Since the cases where attorneys are mandatory are so fact-specific and are determined exclusively on judicial discretion—not attorney discretion—an attorney has no ethical basis to make an imperative statement that any given person needs a lawyer. Indeed, any such statement is unethical.

[Note: All states have adopted a variation on the ABA Model Rules of Professional Responsibility, except California, Maine, and New York. The rules of ethics for California and New York tend to be even more strict than are the Model Rules.]

Conclusion

Since there always has to be a "so what," here are the implications. Yet to be mentioned is the gem of a section: EC 1-4. All sections are important, but EC 1-4 establishes the moral and professional duty for lawyers to police their own kind. And to do so voluntarily.

Can the falsity of "you need a lawyer" as uttered by an attorney be disputed? Not without farce.

So what does that mean? Under the Model Code, if one attorney hears another attorney say or sees another attorney publish (in print or electronic), then the first attorney should voluntarily report the violation to the proper Office of Lawyers Professional Responsibility (or similar agency that deals with lawyers' ethics violations).

The duty of all lawyers is to ensure that our profession maintains the highest standards. We and the entire judicial system operate exclusively at the pleasure of public trust.

An attorney should not tell a layperson to hire an attorney (especially not him or herself) in an imperative manner.

Even worse is the attorney who tells the layperson he or she must hire an experienced or qualified attorney over one of lesser experience. Since all licensed attorneys are qualified (except in certain fields, such as patent law), all lawyers are qualified. It is up to the lawyer to determine whether he or she is of competent knowledge and experience to offer representation. The attorney who tells a potential client only to hire an experienced attorney is in gross violation of the Rules. If a person need not hire an attorney to begin with, then certainly he is not required to hire any particular attorney if he should choose to hire one at all.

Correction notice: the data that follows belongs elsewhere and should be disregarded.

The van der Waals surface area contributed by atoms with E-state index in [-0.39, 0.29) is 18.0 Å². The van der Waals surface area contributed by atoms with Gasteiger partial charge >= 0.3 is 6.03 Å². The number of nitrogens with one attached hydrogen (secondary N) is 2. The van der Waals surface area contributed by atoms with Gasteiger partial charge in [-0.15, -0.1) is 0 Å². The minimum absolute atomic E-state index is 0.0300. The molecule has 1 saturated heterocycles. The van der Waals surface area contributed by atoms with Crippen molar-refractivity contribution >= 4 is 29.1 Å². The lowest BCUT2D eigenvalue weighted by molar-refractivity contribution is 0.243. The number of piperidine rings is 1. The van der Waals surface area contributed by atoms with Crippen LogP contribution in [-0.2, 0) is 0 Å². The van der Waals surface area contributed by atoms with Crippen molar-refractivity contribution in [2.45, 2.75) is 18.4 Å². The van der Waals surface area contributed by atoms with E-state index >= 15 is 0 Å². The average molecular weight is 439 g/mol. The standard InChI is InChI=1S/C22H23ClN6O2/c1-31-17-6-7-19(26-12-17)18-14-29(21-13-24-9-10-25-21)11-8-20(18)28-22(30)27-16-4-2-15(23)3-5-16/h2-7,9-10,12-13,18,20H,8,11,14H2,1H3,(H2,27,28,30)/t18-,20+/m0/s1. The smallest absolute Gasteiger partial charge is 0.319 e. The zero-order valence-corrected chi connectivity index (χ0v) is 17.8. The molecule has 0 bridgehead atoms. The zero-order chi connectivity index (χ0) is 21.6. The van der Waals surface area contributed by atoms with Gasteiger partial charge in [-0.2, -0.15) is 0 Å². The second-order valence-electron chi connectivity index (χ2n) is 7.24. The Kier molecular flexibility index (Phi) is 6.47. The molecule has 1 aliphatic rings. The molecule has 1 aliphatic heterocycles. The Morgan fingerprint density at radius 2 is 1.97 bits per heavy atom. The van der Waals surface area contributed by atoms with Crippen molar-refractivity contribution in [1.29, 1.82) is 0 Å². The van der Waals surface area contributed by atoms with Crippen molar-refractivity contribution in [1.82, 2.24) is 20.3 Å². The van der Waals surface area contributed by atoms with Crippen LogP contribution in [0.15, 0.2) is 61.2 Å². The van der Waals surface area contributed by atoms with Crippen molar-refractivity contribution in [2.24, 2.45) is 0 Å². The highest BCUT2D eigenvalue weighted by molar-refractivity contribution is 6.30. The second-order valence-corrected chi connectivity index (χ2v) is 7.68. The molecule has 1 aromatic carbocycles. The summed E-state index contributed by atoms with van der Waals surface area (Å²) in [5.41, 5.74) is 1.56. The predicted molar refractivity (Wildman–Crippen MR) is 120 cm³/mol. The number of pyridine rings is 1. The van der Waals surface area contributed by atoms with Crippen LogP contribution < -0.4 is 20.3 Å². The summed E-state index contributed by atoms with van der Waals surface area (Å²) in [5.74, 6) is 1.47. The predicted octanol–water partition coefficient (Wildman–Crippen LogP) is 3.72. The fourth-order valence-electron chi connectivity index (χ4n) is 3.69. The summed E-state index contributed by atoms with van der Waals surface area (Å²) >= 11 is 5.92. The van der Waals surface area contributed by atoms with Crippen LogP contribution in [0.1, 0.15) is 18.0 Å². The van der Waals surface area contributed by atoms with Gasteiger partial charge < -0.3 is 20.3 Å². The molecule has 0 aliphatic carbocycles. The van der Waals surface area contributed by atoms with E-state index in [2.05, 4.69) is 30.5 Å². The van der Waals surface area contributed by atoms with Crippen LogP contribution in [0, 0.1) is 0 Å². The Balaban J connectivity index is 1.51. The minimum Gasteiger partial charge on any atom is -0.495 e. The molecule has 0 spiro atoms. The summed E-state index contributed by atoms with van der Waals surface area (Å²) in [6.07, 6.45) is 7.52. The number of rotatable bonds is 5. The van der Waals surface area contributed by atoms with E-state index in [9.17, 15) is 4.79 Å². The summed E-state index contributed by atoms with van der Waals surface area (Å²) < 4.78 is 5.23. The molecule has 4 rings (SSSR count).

Is it in the potential client's benefit to hire an experienced attorney? That fact can probably not be disputed. And the advertising attorney can say as much. But the advertising attorney cannot mandate, or even imply, that the potential client must do so.

Reference Material

28 U.S.C. § 1654
Title 28. Judiciary and Judicial Procedure
Part V. Procedure
Chapter 111. General Provisions
§ 1654. Appearance personally or by counsel

In all courts of the United States the parties may plead and conduct their own cases personally or by counsel as, by the rules of such courts, respectively, are permitted to manage and conduct causes therein.
Annotated Cases to § 1654

Defendant in criminal proceeding has constitutional and statutory right to represent himself. U.S. v. Treff, C.A.10 (Utah) 1991, 924 F.2d 975, certiorari denied 111 S.Ct. 2272, 500 U.S. 958, 114 L.Ed.2d 723.

Accused has fundamental right to confront his accusers and his "country," to present himself and his position to jury not merely as a witness or through a "mouthpiece" but as a man on trial who elects to plead his own cause and he is not obliged to seek what counsel would record as a victory but what he sees as tantamount to condemnation or doubt rather than vindication. U. S. v. Dougherty, C.A.D.C.1972, 473 F.2d 1113, 154 U.S.App.D.C. 76.

Defendant has moral right to stand alone in his hour of trial and denial of that right is not to be redeemed through the prior estimate of someone else that the practical position of defendant will be enhanced through representation by another or the subsequent conclusion that defendant's practical position has not been disadvantaged. U. S. v. Dougherty, C.A.D.C.1972, 473 F.2d 1113, 154 U.S.App.D.C. 76.

While there is no constitutional right to self-representation in civil cases there is statutory right of long standing to such self-representation. Andrews v. Bechtel Power Corp., C.A.1 (Mass.) 1985, 780 F.2d 124, certiorari denied 106 S.Ct. 2896, 476 U.S. 1172, 90 L.Ed.2d 983.

ABA Model Code of Professional Responsibility

EC 1-4
The integrity of the profession can be maintained only if conduct of lawyers in violation of the Disciplinary Rules is brought to the attention of the proper officials. A lawyer should reveal voluntarily to those officials all unprivileged knowledge of conduct of lawyers which he believes clearly to be in violation of the Disciplinary Rules. A lawyer should, upon request serve on and assist committees and boards having responsibility for the administration of the Disciplinary Rules.
EC 1-5
A lawyer should maintain high standards of professional conduct and should encourage fellow lawyers to do likewise. He should be temperate and dignified, and he should refrain from all illegal and morally reprehensible conduct. Because of his position in society, even minor violations of law by a lawyer may tend to lessen public confidence in the legal profession. Obedience to law exemplifies respect for law. To lawyers especially, respect for the law should be more than a platitude.
EC 2-8